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You’re (Still) Drinking Tequila Totally Wrong

Even if you’re sipping instead of shooting, you still might be drinking tequila the wrong way.

“We’re not doing shots. That’s not how we do it,” said Ana Martinez as she kicked off a January agave tasting at Hilton Los Cabos, where she is the assistant director of food and beverage. The former bartender turned mezcalita—Martinez’s credentials include master’s degrees in tequila process as well as mezcal and Mexican agave elaboration from the Universidad de Guadalajara—is as passionate as she is educated.

To hear Martinez, who is from Spain, speak of her adopted country’s agave-based spirits is to immediately want to throw out everything on your bar cart back home. That stuff, explained Martinez, likely isn’t even real agave. But we’ll get into that. Ahead, a primer on the wonderful world of tequila.

The 5 Types of Tequila

So, is mezcal tequila or is tequila mezcal, and what is the difference between blanco and reposado anyway? Those fortunate enough to participate in one of Martinez’s spirited tastings will find her breakdown of agave-based spirits—which involves props like an agave plant, a thick book chock-full of more info than the average sipper could ever need, and, of course, lots of bottles of tequila—easy to understand and commit to memory.

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First thing’s first: All tequila is mezcal, but not all mezcal is tequila. Mezcal is the umbrella term to describe agave-based spirits, but tequila can only be made from the Blue Weber agave plant. This puts tequila, of which there are five types, in a special category of spirits.

  1. Blanco, also referred to as plata or silver tequila, can be aged for up to 60 days but is often not aged at all.
  2. Reposado must be aged for at least 60 days or up to 11 months.
  3. Añejo is aged for one to three years in an oak barrel.
  4. Extra añejo is aged for a minimum of three years.
  5. Cristalino is a relatively new classification, wherein tequila is aged like an añejo, but stripped of tannins to resemble a blanco in appearance.

When buying any type, warns Martinez, always look for 100 percent agave or 100 percent blue agave. If the bottle says “tequila mixto,” it probably means it contains other sugars and additives and won’t have the clean, smooth flavor of pure agave.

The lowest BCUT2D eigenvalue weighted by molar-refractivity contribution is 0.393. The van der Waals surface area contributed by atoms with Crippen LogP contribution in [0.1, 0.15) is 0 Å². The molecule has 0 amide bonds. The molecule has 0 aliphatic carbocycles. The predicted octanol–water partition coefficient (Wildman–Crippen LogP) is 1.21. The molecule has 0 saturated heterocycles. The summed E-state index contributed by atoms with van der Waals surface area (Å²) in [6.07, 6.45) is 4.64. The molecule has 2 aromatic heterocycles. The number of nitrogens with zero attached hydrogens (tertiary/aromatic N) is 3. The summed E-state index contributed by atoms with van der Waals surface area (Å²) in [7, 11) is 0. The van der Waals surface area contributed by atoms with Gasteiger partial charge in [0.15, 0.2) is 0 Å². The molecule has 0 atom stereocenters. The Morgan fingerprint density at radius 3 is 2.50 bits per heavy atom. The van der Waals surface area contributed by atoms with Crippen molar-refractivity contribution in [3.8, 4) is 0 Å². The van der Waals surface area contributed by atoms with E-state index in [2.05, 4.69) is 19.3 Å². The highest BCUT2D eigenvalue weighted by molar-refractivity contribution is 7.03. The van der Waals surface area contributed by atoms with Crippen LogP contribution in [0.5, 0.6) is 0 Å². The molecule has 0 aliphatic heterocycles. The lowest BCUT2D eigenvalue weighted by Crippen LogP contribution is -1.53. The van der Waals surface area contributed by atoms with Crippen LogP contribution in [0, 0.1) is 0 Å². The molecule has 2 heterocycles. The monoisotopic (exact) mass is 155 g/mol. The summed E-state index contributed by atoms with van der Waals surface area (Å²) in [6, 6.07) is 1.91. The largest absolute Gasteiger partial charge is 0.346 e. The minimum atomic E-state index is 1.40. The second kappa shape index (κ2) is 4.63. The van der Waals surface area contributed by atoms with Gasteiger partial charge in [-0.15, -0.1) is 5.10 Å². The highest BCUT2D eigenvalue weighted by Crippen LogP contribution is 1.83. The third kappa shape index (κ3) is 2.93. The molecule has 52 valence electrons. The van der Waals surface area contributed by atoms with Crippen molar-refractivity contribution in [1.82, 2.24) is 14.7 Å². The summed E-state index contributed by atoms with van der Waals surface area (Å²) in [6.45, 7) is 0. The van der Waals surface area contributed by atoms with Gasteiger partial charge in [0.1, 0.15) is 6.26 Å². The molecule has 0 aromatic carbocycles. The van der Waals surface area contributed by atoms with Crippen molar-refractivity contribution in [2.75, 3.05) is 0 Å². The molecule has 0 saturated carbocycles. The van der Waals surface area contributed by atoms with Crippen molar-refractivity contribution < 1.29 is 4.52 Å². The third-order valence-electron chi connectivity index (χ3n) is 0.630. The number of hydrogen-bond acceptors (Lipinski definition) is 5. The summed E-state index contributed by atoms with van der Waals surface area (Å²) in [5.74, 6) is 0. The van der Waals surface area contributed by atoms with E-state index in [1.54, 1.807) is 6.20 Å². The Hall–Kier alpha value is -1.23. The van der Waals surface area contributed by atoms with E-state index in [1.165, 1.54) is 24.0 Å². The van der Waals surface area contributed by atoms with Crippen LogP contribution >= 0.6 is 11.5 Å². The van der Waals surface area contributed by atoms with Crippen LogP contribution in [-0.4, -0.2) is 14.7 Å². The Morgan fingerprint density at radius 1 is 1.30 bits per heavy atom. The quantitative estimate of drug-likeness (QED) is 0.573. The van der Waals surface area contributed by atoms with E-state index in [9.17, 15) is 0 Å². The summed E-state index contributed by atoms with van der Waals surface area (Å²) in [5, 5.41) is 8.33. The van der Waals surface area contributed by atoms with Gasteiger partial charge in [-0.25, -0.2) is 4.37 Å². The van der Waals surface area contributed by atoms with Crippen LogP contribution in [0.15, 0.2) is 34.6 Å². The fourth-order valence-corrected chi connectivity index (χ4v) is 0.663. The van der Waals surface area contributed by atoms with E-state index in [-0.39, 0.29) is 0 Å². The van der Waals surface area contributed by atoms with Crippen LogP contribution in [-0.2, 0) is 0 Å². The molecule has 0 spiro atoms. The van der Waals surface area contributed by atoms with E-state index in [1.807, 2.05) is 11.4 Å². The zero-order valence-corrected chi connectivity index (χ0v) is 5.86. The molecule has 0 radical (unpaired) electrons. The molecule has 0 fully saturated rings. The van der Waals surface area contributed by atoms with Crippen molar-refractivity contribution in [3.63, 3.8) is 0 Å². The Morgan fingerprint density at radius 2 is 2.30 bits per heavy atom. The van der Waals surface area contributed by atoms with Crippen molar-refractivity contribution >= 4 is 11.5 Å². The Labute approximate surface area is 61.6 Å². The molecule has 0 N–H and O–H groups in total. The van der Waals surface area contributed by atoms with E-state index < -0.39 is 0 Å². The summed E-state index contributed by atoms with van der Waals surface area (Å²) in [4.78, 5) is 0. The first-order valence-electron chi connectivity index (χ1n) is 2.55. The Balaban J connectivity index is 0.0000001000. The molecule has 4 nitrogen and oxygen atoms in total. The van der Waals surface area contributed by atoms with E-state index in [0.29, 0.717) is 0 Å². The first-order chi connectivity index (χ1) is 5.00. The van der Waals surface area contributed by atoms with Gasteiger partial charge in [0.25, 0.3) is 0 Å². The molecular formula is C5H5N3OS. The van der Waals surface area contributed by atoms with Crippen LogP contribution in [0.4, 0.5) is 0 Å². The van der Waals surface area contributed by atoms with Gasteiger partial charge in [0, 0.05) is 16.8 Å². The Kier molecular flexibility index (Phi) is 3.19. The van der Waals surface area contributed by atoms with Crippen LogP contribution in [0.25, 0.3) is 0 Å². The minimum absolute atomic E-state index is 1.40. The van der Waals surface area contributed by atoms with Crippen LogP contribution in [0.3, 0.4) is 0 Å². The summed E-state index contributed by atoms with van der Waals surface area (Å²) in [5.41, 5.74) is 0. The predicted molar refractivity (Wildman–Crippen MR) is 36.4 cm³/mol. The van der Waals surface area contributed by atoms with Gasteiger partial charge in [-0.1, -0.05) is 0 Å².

The Correct Technique for Drinking Mezcal

Even if you’re sipping instead of shooting, you still might be drinking tequila the wrong way. According to Martinez, there’s a special way to sip and it involves bringing the spirit to your lips and mimicking a little kiss. “I feel tequila is a drink that you should appreciate and savor. If you drink it suddenly in one shot, you will only feel the alcoholic presence,” she said.

Courtesy of Hilton Los Cabos.

Try her technique with blancos, reposados, and añejos, preferably out of a copita (a tiny, bowl-shaped cup used for sipping mezcal or other beverages).

Martinez recommends sipping tequila at a temperature of around 69 to 70 degrees Fahrenheit to fully appreciate the aromas but advises against pouring it over ice to avoid dilution.

She also suggests pairing it with food. “With tequila and all the agave distillates that we have, what we are looking for is to find this balance between its aromas and the flavors that we are going to find in the dish, as well as to intensify these,” she says. For a white tequila with citrus and herbal notes, for example, Martinez says guacamole makes an excellent companion, whereas a quality añejo requires some good chocolate and an orange.

Where to Find Some of the Best Tequila in Mexico

Agave is a staple across Mexico—you won’t have a hard time finding some wherever you are. Still, we’ve got a few favorite places for a standout mezcal experience.

Travelers to Oaxaca won’t want to miss Expendio de Mezcal, one of the 12 traditional food and drink establishments in the new Centro Gastronomico de Oaxaca, where they can sample brands from across the country. In the same neighborhood is Casa Silencio, a hotel and distillery with a sleek look and delightful mezcal tastings.

Of course, many travelers to Mexico will spend at least a couple of days in the capital city. The number of options here can be overwhelming, but a great place to start is Nardo Cocktail Club in the Umbral Hotel. The bar’s agave selection is almost as impressive as its rotating art collection. Afterward, continue your crawl at Mezcalería Mundana and Xaman, the latter a scene in the best way possible.

Heading to Playa del Carmen? Sushi lovers, take note: The agave and fish pairings at Agave Azul at the Rosewood Mayakoba are no joke.

Wherever you wind up sampling spirits, just remember to make Martinez proud: abandon your margarita order, skip the shooters, and embrace the kiss-kiss technique.

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jacketwatch September 15, 2023

Great article. You should sip and savor to appreciate the taste and aroma. Personally I prefer a Mezcal though a Casa Noble tequila I do like too!